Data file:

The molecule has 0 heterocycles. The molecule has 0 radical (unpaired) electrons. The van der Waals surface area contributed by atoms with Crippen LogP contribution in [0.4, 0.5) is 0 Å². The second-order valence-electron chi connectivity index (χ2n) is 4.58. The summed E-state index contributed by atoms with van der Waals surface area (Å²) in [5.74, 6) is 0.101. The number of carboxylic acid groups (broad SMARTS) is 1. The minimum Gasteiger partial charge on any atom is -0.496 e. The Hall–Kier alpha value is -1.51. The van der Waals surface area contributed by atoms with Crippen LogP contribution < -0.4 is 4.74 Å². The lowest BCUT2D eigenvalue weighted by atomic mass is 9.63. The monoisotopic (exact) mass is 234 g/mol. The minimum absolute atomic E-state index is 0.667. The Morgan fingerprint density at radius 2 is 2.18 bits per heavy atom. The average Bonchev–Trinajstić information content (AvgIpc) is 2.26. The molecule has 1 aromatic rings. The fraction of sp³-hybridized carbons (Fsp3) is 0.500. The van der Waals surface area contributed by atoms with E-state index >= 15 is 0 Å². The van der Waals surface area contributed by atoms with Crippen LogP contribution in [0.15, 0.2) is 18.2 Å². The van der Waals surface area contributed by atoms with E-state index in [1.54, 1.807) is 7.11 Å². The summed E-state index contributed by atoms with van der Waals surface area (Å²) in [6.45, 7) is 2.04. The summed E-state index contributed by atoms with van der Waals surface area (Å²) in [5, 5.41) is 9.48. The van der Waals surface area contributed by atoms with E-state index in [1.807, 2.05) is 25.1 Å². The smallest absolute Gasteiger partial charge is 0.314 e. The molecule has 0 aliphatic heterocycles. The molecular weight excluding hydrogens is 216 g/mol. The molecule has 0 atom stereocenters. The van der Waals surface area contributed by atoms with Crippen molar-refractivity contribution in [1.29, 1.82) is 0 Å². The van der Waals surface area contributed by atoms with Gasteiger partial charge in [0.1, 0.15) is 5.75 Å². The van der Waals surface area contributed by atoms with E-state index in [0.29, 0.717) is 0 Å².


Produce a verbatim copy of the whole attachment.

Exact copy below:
The molecule has 0 heterocycles. The molecule has 0 radical (unpaired) electrons. The van der Waals surface area contributed by atoms with Crippen LogP contribution in [0.4, 0.5) is 0 Å². The second-order valence-electron chi connectivity index (χ2n) is 4.58. The summed E-state index contributed by atoms with van der Waals surface area (Å²) in [5.74, 6) is 0.101. The number of carboxylic acid groups (broad SMARTS) is 1. The minimum Gasteiger partial charge on any atom is -0.496 e. The Hall–Kier alpha value is -1.51. The van der Waals surface area contributed by atoms with Crippen LogP contribution < -0.4 is 4.74 Å². The lowest BCUT2D eigenvalue weighted by atomic mass is 9.63. The monoisotopic (exact) mass is 234 g/mol. The minimum absolute atomic E-state index is 0.667. The Morgan fingerprint density at radius 2 is 2.18 bits per heavy atom. The average Bonchev–Trinajstić information content (AvgIpc) is 2.26. The molecule has 1 aromatic rings. The fraction of sp³-hybridized carbons (Fsp3) is 0.500. The van der Waals surface area contributed by atoms with E-state index >= 15 is 0 Å². The van der Waals surface area contributed by atoms with Crippen LogP contribution in [0.15, 0.2) is 18.2 Å². The van der Waals surface area contributed by atoms with E-state index in [1.54, 1.807) is 7.11 Å². The summed E-state index contributed by atoms with van der Waals surface area (Å²) in [6.45, 7) is 2.04. The summed E-state index contributed by atoms with van der Waals surface area (Å²) in [5, 5.41) is 9.48. The van der Waals surface area contributed by atoms with E-state index in [1.807, 2.05) is 25.1 Å². The smallest absolute Gasteiger partial charge is 0.314 e. The molecule has 0 aliphatic heterocycles. The molecular weight excluding hydrogens is 216 g/mol. The molecule has 0 atom stereocenters. The van der Waals surface area contributed by atoms with Crippen molar-refractivity contribution in [1.29, 1.82) is 0 Å². The van der Waals surface area contributed by atoms with Gasteiger partial charge in [0.1, 0.15) is 5.75 Å². The van der Waals surface area contributed by atoms with E-state index in [0.29, 0.717) is 0 Å².